I’ve been fascinated by our interactions with cities since my first trip to visit family living abroad in Saigon (Ho Chi Minh City), Vietnam. The city’s chaos—a stark juxtaposition to my orderly suburban upbringing—proved intriguing, especially the dense network of alleys and endless stream of motor scooters crowding the streets. The city’s apparent functionality, along with vibrant street culture, drew me in to better understand how the built environment can shape human-scale interactions. This was followed by an extensive period living between Saigon and Bangkok during my gap year, where my work in tourism led me to explore cities with more detail, through the lens of cultural heritage preservation. Much of my focus was on street food, a ubiquitous and quintessential component of these Southeast Asian megacities. Street food culture is influenced by the natural and built environment, immigration and religion, and the economic systems of the cities it inhabits—and I was able to leverage my passion for food to document and better understand what the future holds for these emerging cities.

The Visualizing Cities Lab and its fellowship program have set the stage for expanding the way Duke engages with the study of cities. For me, it was the diversity of backgrounds from fellows and faculty that seeded the notion of urban studies at Duke becoming more than a weekly zoom call—and was a primary motivating factor for founding the Duke Initiative for Urban Studies. The pandemic’s silver lining of increasing digital collaboration and accessibility across continents and cultures further expanded the possibilities of the initiative and how we foresaw it engaging with Duke’s global network, particularly at the Duke Kunshan campus.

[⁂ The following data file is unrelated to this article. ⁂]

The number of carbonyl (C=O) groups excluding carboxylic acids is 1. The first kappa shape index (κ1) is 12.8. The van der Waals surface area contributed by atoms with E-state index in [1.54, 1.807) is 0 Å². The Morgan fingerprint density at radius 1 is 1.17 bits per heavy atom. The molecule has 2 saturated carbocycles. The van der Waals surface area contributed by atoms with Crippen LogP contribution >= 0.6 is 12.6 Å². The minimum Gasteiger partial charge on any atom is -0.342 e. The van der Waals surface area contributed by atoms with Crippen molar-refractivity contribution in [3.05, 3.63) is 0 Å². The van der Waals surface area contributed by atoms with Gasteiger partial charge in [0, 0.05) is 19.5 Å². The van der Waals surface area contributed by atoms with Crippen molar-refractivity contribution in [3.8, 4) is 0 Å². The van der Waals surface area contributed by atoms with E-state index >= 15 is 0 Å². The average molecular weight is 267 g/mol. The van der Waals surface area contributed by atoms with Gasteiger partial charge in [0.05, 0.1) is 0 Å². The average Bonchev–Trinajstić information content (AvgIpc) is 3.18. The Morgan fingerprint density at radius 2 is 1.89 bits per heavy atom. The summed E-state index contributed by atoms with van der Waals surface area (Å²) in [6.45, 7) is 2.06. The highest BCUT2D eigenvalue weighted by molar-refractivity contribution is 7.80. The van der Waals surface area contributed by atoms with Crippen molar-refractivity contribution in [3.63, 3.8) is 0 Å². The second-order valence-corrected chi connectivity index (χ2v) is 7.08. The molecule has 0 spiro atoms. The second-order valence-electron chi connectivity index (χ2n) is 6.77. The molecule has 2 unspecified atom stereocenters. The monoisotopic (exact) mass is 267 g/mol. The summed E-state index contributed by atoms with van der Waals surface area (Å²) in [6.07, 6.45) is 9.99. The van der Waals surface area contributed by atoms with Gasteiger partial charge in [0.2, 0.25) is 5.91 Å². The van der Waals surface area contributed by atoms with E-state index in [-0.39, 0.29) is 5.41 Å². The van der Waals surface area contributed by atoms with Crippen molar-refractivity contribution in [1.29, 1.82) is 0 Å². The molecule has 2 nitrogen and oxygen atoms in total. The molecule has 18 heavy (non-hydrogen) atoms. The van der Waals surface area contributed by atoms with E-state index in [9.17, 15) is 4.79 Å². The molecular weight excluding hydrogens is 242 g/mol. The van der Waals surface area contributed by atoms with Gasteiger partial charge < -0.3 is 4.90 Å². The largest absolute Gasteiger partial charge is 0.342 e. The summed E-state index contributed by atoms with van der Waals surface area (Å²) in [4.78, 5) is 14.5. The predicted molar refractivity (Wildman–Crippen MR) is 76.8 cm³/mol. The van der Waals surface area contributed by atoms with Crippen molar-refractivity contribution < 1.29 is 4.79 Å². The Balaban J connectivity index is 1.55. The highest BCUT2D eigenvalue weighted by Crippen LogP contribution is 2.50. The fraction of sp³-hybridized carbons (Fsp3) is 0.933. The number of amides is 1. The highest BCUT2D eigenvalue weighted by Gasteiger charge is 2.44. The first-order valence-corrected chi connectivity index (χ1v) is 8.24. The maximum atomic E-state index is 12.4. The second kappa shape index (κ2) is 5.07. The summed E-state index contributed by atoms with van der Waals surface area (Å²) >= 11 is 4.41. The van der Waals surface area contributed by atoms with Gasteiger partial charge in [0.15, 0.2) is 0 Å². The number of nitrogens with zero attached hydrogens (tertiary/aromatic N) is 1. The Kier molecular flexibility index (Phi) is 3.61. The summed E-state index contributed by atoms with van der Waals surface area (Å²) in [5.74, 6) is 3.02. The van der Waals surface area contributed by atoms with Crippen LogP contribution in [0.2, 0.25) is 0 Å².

Drawing on the interdisciplinary nature of urban studies, including the art history component that VCL brought to my attention, we set to work on a plan for a cross-campus initiative that would fundamentally reshape Duke’s relationship to Durham, Kunshan, and the hundreds of cities around the world that it sends students and faculty for study and research. VCL’s problem-based workshops, including my team’s mock city planning meeting, run the spectrum of urban design, economics, history, policy, and more—and underscore the necessity of an expansive approach to urban studies. I’m excited by the level of demonstrated interest seen in the urban studies and our Initiative at Duke—included by the faculty we’ve met. In an institution as faculty-driven as Duke is, buy-in from professors is essential as we build the Urban Studies program into something that Duke embraces from a financial and strategic standpoint.

As the Initiative advances, I foresee integrating the VCL into our research division, where undergraduates can be exposed to cities through a fellowship that is flexible and interdisciplinary. Other modes of research will likely focus on thematic questions about Duke, including:

  • How has the presence of Duke impacted housing and community in Durham?
  • What is special about Durham as a city? (Past, present, future)
  • Urban trends that Durham faces, including gentrification and sprawl
  • What do you wish you knew about Durham or Duke-Durham when you moved here?
  • What do you want to know before you graduate and leave Durham?
  • What aspect of urban studies would be particularly pertinent to Duke and Durham?